Justice

At least 350 foreigners have been killed in South Africa since 2008

A child runs pass burning tires during the xenophic violence, on 17 April 2015 in Jeppestown area of central Johannesburg. Twelve people were arrested overnight as anti-foreigner attacks in South Africa spread to parts of downtown Johannesburg.
Credit: Mujahid Safodien

JOHANNESBURG, South Africa — Those who attack and kill foreigners in South Africa have little to fear: such crimes are rarely punished.

As the South African government scrambles to contain a spate of xenophobic violence, mostly aimed at poor migrants from other African countries, researchers are pointing to a culture of impunity as a worrying factor in the unrest.

Take, for example, the case of Ernesto Nhamuave, a Mozambican man beaten, stabbed and burned alive by a mob in a squatter camp near Johannesburg during a wave of anti-foreigner attacks in 2008.

Photographs of Nhamuave's horrific death made headlines around the world, and became a dominant image of the violence that displaced 100,000 and left 62 dead.

But no one was ever arrested for Nhamuave's murder, with the official reason being that there were no suspects and no witnesses. Yet when a South African journalist visited the site of the murder earlier this year, he found an eyewitness who quickly pointed out the main suspects.

Jean-Pierre Misago, a researcher at the African Center for Migration and Society in Johannesburg, estimates that at least 350 foreigners have been killed in xenophobic violence since 2008. But Misago, who has been tracking these attacks, said he has only heard of one murder conviction, with very few cases making it to court.

''This leads to a culture of impunity and it's dangerous because [killers] are getting away with it," Misago told South Africa's Sunday Times.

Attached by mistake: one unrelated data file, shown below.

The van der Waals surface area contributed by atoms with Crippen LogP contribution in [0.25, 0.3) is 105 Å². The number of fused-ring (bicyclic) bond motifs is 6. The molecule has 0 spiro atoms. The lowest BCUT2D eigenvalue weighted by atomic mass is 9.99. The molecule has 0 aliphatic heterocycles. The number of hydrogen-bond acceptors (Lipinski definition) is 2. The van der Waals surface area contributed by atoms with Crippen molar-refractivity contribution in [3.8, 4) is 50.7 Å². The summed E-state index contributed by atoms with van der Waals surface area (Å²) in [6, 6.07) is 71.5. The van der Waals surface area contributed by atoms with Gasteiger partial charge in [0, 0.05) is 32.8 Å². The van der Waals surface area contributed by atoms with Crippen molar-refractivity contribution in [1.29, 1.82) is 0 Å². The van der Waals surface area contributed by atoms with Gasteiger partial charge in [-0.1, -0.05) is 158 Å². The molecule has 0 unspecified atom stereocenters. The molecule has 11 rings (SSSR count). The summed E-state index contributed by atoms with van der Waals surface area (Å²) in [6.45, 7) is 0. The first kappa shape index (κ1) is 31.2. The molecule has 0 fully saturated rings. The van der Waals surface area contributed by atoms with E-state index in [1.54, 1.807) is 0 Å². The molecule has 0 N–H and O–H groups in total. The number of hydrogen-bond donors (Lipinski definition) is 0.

"The South African government has lost its power to enforce law and order in the country. They have lost control and people are taking advantage," he said.

In the latest attacks, which began in the coastal Durban area earlier this month, thousands of foreigners have been displaced and at least seven killed.

The violence began following comments by King Goodwill Zwelithini, traditional leader of the Zulus — the ethnic majority in KwaZulu-Natal, the province that includes Durban — telling foreigners to return home. Zwelithini claims his remarks were misinterpreted.

Some South Africans accuse foreign migrants of taking their jobs, in a country where the official unemployment rate is 25 percent.

In Alexandra, a township in Johannesburg, four men stabbed and killed a Mozambican man named Emmanuel Sithole this month, with the incident captured by a news photographer. Like the 2008 murder of Ernesto Nhamuave, the images shocked South Africa.

But this time, the police have made arrests, with four men appearing in court Tuesday in connection with Sithole's death.

Following attacks on foreign-run small shops in Soweto earlier this year, Marc Gbaffou, chairman of the African Diaspora Forum, told GlobalPost that there is a "culture" in South Africa of communities taking anger and frustration out on migrants.

“We think it is very important that government comes with a strong message that the perpetrators should be held accountable,” he said.

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